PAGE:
Quip Blog

The 5 types of bad emailers at every company

By Rafael Alenda

Admit it: You're one of them.

Email has its place in the workplace: It’s the perfect tool for sending meeting invites, telling the team about an upcoming vacation, or helping introduce new talent. But for every one thing it’s good for, there are many areas where it fails — and no matter how painfully obvious that is to us, we still try to force email on the things it’s not built for.

Rather than successfully using email to match our demands, we’re often forced to adapt to its restrictions, devolving into an army of email zombies with poor communication habits and annoying quirks. From the over-communicators to the under-explainers, here are five different types of bad emailers you’ll find at every company.

The human notification bot

“Hey, did you see the email I just sent? Just following up on the email I sent before lunch!”

Part impatient, part paranoid, all annoying, the human notification bot has yet to quite grasp the asynchronous nature of email and keeps insisting it can act like an instant messenger. For every one email that’s required, the human notification bot will send three. You know, just to make sure you got the message. You got the message, right? Please respond.

The novelist

Chapter Four: A lengthy outline of things that need to be completed before the end of the week, but don’t need immediate attention.

The novelist believes that people actually read emails over two sentences long. Featuring body text replete with bold/italic/underline formatting, peppered with an abundance of lists and bullets, the novelists’ emails are all-encompassing. And they’re great to keep at the top of your inbox if you need help sleeping during those long bus or subway commutes.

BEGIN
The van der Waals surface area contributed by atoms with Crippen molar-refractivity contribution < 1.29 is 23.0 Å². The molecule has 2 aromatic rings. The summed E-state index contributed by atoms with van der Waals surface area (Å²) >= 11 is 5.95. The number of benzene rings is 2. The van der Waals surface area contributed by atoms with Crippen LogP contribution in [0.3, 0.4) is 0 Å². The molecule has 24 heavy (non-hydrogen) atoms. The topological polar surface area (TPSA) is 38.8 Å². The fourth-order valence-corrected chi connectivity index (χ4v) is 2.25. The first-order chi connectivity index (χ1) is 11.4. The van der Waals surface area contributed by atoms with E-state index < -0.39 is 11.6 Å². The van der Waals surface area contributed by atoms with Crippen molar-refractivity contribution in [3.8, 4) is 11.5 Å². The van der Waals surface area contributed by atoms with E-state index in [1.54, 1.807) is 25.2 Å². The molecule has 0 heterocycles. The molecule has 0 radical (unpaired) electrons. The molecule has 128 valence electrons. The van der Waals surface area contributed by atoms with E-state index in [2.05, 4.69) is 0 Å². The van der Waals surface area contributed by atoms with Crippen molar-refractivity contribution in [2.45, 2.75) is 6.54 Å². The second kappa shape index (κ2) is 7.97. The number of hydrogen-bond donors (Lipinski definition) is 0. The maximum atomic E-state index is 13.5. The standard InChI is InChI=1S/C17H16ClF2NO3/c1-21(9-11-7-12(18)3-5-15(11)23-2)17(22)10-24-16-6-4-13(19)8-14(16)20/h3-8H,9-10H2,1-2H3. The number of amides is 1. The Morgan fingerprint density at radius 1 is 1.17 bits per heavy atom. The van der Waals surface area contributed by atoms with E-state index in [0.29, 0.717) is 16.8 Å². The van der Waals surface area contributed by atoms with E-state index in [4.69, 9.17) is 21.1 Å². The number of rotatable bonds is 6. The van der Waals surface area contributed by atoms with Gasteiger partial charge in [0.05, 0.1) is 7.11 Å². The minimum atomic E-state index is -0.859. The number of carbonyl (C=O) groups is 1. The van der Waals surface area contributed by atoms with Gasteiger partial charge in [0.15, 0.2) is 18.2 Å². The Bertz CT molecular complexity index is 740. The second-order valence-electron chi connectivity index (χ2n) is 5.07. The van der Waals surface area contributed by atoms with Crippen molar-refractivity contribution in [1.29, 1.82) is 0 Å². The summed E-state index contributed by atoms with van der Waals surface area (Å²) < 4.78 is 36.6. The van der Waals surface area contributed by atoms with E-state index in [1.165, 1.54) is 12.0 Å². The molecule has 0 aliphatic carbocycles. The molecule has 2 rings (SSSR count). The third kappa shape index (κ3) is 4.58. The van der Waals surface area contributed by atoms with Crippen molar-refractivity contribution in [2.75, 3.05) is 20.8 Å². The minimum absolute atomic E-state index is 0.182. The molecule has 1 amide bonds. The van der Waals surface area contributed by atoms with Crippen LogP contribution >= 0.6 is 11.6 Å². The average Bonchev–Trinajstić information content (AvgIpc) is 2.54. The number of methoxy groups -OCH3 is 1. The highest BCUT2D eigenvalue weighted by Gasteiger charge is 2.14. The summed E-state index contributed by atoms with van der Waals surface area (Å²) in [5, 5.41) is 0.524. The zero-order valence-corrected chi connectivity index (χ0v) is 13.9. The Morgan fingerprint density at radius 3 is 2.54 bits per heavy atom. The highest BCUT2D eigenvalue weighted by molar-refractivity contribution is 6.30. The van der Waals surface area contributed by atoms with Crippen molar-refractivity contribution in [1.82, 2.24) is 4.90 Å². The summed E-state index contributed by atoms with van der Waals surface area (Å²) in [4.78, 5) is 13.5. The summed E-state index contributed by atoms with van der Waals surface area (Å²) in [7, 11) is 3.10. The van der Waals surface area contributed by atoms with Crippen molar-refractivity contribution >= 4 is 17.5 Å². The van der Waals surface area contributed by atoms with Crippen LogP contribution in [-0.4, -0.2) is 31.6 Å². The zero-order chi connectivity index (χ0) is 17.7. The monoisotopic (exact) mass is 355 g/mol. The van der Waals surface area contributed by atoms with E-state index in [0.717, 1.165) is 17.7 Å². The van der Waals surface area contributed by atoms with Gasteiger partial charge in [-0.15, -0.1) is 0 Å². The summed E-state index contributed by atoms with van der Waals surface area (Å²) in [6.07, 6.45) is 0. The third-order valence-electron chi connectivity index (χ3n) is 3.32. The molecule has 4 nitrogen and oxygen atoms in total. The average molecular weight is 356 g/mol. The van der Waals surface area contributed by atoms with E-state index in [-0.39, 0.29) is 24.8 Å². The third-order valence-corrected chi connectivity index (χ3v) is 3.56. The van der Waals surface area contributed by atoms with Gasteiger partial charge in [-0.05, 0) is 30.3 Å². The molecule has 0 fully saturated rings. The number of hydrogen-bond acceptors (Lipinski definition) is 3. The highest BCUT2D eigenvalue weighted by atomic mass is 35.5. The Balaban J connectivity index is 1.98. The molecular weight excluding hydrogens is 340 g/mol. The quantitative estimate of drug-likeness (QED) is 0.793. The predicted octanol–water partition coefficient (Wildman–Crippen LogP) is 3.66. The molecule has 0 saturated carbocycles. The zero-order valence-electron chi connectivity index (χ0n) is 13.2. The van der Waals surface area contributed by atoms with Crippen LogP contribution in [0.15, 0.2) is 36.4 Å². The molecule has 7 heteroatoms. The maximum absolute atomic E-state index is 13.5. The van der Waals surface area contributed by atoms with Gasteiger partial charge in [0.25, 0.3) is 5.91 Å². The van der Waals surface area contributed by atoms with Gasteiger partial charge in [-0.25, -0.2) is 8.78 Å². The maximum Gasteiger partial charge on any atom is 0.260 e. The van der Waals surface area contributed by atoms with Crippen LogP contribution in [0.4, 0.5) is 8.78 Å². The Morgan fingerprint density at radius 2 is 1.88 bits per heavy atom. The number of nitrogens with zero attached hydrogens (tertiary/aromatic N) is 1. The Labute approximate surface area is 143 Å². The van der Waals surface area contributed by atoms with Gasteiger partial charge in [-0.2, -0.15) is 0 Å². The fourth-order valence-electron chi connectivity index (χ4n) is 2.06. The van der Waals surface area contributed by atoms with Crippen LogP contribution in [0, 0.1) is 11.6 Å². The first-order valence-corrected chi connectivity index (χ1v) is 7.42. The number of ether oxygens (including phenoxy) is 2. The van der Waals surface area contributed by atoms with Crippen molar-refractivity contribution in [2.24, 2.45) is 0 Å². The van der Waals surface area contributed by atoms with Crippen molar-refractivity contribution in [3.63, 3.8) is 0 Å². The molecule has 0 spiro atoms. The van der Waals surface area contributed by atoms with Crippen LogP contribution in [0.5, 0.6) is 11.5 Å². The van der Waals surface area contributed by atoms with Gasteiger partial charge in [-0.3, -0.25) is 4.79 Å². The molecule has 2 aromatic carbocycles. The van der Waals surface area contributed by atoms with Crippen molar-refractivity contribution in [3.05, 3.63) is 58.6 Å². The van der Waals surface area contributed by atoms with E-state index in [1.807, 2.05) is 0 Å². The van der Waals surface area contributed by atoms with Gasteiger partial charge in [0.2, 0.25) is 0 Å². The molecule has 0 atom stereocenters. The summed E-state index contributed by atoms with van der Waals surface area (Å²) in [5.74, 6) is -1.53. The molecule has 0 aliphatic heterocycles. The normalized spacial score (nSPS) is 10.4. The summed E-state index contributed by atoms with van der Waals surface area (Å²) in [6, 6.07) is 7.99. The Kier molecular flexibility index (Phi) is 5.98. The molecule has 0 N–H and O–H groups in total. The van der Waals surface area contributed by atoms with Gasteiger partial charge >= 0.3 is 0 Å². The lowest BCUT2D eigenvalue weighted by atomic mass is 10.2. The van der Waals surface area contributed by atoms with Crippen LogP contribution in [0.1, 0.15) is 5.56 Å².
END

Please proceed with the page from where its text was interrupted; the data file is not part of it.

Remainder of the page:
The overthinker

“Does that ‘please’ sound too aggressive here? Better soften the blow with an emoji. And two exclamation points.”

Overthinkers spend more time crafting emails than doing actual work, wasting their precious moments parsing every possible interpretation of every sentence to make sure they’re not coming off the wrong way. Emails from the overthinker always have a carefully crafted exclamation-point-to-period ratio (You know, to ensure that the message is playful without seeming too playful!). You’ll also find that the more polite the overthinker tries to sound, the more angry he or she actually is.

The emojist

“👏 👏 👏 ”

A distant cousin of the human notification bot, the emojist feels compelled to respond to every thread with some type of unnecessary set of emoji (and for some reason, it’s always three). While the meaning is abundantly clear to him or her, trying to decipher what exactly the praise hands emoji means in the context of a lengthy feedback thread can be more frustrating than fun. 💃

The shorthander

ICYMI: EOW mtg. OMW rn.

Give the short-hander credit — unlike the novelist, he or she understands that messages should get to the point. But being short and being succinct aren’t always the same thing, especially when reading it makes you think WTF?